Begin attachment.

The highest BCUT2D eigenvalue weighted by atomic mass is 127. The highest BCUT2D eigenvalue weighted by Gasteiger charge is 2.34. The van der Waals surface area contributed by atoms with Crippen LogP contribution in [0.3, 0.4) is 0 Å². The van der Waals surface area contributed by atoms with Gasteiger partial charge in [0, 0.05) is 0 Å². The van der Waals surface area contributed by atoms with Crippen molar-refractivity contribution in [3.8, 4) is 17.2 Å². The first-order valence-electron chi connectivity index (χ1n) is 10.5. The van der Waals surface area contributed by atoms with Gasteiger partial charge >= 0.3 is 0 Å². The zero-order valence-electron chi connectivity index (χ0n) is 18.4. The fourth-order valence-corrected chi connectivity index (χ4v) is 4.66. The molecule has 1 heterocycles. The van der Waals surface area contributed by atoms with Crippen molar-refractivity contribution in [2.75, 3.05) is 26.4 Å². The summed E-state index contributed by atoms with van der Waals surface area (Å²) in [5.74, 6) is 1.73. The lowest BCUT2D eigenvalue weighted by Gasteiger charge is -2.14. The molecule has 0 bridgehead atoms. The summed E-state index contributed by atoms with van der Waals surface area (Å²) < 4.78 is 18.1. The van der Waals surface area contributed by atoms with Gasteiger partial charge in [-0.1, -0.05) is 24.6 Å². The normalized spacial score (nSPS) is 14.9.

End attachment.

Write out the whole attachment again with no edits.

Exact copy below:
The highest BCUT2D eigenvalue weighted by atomic mass is 127. The highest BCUT2D eigenvalue weighted by Gasteiger charge is 2.34. The van der Waals surface area contributed by atoms with Crippen LogP contribution in [0.3, 0.4) is 0 Å². The van der Waals surface area contributed by atoms with Gasteiger partial charge in [0, 0.05) is 0 Å². The van der Waals surface area contributed by atoms with Crippen molar-refractivity contribution in [3.8, 4) is 17.2 Å². The first-order valence-electron chi connectivity index (χ1n) is 10.5. The van der Waals surface area contributed by atoms with Gasteiger partial charge >= 0.3 is 0 Å². The zero-order valence-electron chi connectivity index (χ0n) is 18.4. The fourth-order valence-corrected chi connectivity index (χ4v) is 4.66. The molecule has 1 heterocycles. The van der Waals surface area contributed by atoms with Crippen molar-refractivity contribution in [2.75, 3.05) is 26.4 Å². The summed E-state index contributed by atoms with van der Waals surface area (Å²) in [5.74, 6) is 1.73. The lowest BCUT2D eigenvalue weighted by Gasteiger charge is -2.14. The molecule has 0 bridgehead atoms. The summed E-state index contributed by atoms with van der Waals surface area (Å²) < 4.78 is 18.1. The van der Waals surface area contributed by atoms with Gasteiger partial charge in [-0.1, -0.05) is 24.6 Å². The normalized spacial score (nSPS) is 14.9.